Led by Pfizer and Amgen, about 10 health care firms contributed to President Donald Trump’s inauguration, which earned them entry into private events with the president and vice president.
Los peores enemigos de la Ley de Cuidado de Salud Asequible ahora están a cargo. Y están discutiendo cambios que podrían afectar a una más amplia red de planes de empleadores y a la cobertura del Medicare para los adultos mayores.
There are many ways beyond legislative repeal for the Trump administration and congressional Republicans to unravel the Affordable Care Act.
Republicans seek lower cost and more choice for health insurance sold to individuals, but cutting coverage standards could leave fewer comprehensive plans, analysts say.
The prospect of repealing the Affordable Care Act – with no replacement ready – finds many having second thoughts.
Republicans’ delay in finding common ground to repeal and replace the health law raises risks that coverage could shrink and rates rise even more, the industry says.
Employer medical insurance still covers more people than any other kind. A Republican replacement for Obamacare could spread instability beyond the health law’s shaky marketplace plans.
Price and another influential GOP congressman got a discounted deal as an Australian firm seeking federal approval sought “sophisticated U.S. investors.”
States that expanded eligibility for Medicaid have failed to enroll large numbers of a significant group that stood to benefit: ex-inmates.
Many consumers find that doctors listed in their plan’s directories aren’t accepting new patients, charge large concierge fees or may not even be in the network. Regulators don’t check.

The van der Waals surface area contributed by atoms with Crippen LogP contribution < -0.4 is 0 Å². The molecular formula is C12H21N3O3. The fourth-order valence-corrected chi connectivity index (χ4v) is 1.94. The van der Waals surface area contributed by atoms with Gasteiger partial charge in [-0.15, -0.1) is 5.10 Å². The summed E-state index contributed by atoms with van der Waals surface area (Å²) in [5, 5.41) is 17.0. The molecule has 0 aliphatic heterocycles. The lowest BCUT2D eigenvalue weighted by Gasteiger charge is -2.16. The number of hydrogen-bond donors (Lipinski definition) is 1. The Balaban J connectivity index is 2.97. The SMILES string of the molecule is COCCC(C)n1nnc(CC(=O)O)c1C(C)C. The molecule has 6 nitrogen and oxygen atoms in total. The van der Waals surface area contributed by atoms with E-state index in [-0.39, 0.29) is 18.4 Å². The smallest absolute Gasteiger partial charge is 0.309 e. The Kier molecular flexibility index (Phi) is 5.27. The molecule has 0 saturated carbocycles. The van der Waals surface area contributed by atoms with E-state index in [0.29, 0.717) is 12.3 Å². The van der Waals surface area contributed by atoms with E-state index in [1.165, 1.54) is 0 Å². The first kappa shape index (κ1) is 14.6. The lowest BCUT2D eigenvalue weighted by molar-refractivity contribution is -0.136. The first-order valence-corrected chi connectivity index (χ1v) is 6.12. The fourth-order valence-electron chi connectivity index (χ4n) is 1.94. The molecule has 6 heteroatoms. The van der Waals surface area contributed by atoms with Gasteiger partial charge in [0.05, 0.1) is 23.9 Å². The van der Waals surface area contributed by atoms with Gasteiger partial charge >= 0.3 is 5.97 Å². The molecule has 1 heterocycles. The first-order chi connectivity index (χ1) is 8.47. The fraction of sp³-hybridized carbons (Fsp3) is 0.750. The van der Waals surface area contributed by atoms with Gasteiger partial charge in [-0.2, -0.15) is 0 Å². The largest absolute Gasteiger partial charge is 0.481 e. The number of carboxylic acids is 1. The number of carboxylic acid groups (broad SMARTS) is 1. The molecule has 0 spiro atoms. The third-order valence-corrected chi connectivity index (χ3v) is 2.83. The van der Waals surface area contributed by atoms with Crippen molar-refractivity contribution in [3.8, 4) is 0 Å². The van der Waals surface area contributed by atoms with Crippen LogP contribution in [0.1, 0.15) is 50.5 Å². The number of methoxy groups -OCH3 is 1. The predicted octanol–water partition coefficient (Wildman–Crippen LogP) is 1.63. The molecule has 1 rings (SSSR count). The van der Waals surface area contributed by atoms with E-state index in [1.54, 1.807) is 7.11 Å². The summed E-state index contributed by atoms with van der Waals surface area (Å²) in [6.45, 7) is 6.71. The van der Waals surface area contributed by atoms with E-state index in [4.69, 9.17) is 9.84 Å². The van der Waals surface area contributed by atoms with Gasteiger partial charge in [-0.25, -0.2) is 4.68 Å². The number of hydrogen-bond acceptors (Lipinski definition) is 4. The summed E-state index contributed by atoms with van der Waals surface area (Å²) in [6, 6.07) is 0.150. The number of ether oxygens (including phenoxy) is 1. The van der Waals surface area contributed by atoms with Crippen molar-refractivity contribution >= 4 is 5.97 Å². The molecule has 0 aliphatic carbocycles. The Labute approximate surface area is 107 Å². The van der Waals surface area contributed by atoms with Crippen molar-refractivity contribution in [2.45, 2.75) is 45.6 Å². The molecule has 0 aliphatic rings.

Republicans want to jettison the health law, but some features are already hardwired into the system.
A Maryland physician teams up with an environmental scientist to help patients better understand the risks and benefits of medical tests and treatments.
The health law’s Medicaid expansion and its requirement that employer medical plans cover dependents up to age 26 had a significant impact on coverage for this population. The portion of young adult ex-inmates without insurance fell from 40 percent to 32 percent.
Cost pressures may induce patients to forego needed care, some worry.
Officials aim to bring elevated rates of lead poisoning, heart disease, obesity, smoking and overdoses among Baltimore’s African-Americans closer to those of whites.
Evidence shows dominant insurers hold down hospital prices. Big insurers seeking to get bigger want to take that idea to the extreme.
Two surveys suggest these companies continue to try new ways to control the expense of employees’ coverage.
More emerging prisoners are covered by Medicaid, but they still face barriers in navigating the health system, researchers said.
Maryland proposes an innovative program to temporarily enroll former inmates in Medicaid with few questions asked.
Obama administration broadens eligibility for those in halfway houses, but advocates for former prisoners say HHS and states must do far more.